That’s a very good question. Lack of new positions is our biggest problem at the moment. We have like 50 or so federal positions for scientists, and that’s a hell of a big number. On the other hand, we’re covering an awful lot of areas, and the number of positions is not increasing. At the moment there is a freeze on all federal positions, which has been in effect for something like six months now. It is anticipated to be in effect for another year. So we’re limited in what we can do just as a university is in the number of positions that we can assign.
How does the SAO deal with other federal agencies such as the National Science Foundation?
At the moment I perceive the relationship as pretty good. There is a specific NSF policy that states that it should not in general fund other federal agencies, and since NSF categorizes the Smithsonian Institution as an agency, they tend not to fund it. In some divisions of NSF, that more or less honored in the breach, and they go ahead and fund certain parts of the Smithsonian Institution. However, they have generally taken the position that they will not fund astronomy as a cost saving thing. However, they seem to be more open in this area, and I think we will perhaps develop more programs with NSF. For example, the Multiple Mirror Telescope is funded partly by the University of Arizona, partly by SAO. The University of Arizona is getting money from NSF to implement its share of the program, and NSF has agreed to that, and they understand it. So in a way, that could be looked at as a collaborative effort between SAO and NSF. On the other hand, some four or five years ago a small number of individuals at NSF took off after SÃO and even made the argument that because SAO was joined with Harvard in the Center for Astrophysics, Harvard professors could not be funded by NSF. That was a very extreme interpretation of NSF policy and it was finally turned around. The individuals responsible for this interpretation ended up leaving NSF. But that was a big problem for a while.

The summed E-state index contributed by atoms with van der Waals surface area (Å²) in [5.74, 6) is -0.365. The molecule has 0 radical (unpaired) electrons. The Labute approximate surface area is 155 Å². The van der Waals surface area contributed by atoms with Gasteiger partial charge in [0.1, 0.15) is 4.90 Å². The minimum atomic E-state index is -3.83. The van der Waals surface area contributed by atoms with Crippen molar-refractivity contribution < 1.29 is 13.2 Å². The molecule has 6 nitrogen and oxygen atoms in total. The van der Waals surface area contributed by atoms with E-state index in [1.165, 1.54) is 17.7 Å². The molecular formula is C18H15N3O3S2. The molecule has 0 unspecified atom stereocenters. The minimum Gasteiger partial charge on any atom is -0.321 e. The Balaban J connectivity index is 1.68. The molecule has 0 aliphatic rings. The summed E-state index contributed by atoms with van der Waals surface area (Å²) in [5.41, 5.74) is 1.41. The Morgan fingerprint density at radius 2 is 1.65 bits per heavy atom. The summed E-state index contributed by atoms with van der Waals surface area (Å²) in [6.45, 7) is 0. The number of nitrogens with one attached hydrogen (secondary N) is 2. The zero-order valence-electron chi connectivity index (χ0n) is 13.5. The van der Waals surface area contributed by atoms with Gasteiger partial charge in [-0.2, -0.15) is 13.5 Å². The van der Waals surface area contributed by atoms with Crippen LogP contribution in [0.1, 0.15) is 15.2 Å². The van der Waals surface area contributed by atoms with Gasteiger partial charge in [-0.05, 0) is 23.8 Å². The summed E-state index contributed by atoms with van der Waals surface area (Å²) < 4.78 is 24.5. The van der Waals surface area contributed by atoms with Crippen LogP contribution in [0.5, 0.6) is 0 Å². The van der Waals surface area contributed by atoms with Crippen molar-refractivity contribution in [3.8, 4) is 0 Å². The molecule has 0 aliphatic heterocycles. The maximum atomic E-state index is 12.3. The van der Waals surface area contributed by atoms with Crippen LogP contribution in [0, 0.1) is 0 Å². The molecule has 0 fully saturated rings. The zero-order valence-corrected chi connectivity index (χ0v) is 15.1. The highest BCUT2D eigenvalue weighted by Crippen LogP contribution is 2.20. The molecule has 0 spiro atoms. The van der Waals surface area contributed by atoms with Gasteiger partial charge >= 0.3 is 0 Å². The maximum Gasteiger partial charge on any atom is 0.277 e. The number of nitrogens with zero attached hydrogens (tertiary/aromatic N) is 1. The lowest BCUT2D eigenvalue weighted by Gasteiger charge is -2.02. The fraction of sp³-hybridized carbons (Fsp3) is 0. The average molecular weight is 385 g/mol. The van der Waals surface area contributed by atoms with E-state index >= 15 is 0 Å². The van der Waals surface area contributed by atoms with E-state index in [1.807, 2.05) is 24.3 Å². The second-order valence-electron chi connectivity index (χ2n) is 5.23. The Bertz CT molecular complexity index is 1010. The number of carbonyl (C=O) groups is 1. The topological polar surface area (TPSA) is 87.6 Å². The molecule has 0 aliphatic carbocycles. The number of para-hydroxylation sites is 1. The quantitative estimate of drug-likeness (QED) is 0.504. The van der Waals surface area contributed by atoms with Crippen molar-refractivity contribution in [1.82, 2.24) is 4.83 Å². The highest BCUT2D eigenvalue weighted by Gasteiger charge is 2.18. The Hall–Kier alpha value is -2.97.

There is no similar problem with NASA funding another agency?
Why is that?
NASA is a mission agency. At least, these are the words people say, and it would be interesting to track down the legalities of it. NASA is a mission agency and it can contract with whomever it wishes in order to get its job done. NSF is not a mission agency. It is, if you will, a care taking agency. It’s supposed to look after the health of the scientific community, and it decided early on that it would not look after the health of the scientists in the other federal agencies, because they already had ways of looking after themselves. I understand the purpose there. Normally NASA would deal with another federal agency on the basis of exchange of funds. In other words, if they wanted to do something through NOAA, they’d actually allocate budget dollars through their budget process to NOAA. We don’t deal with them that way because although the Smithsonian Institution is a governmental entity, it is not an agency of the US government in the sense that it is responsible to the President. As such, it has what is called a Trust Fund side, which is able to contract with the US government. It does not contract with the federal side of the Smithsonian, but it will contract with other federal agencies and in particular NASA. NASA has shown willingness to do that. There’s no problem.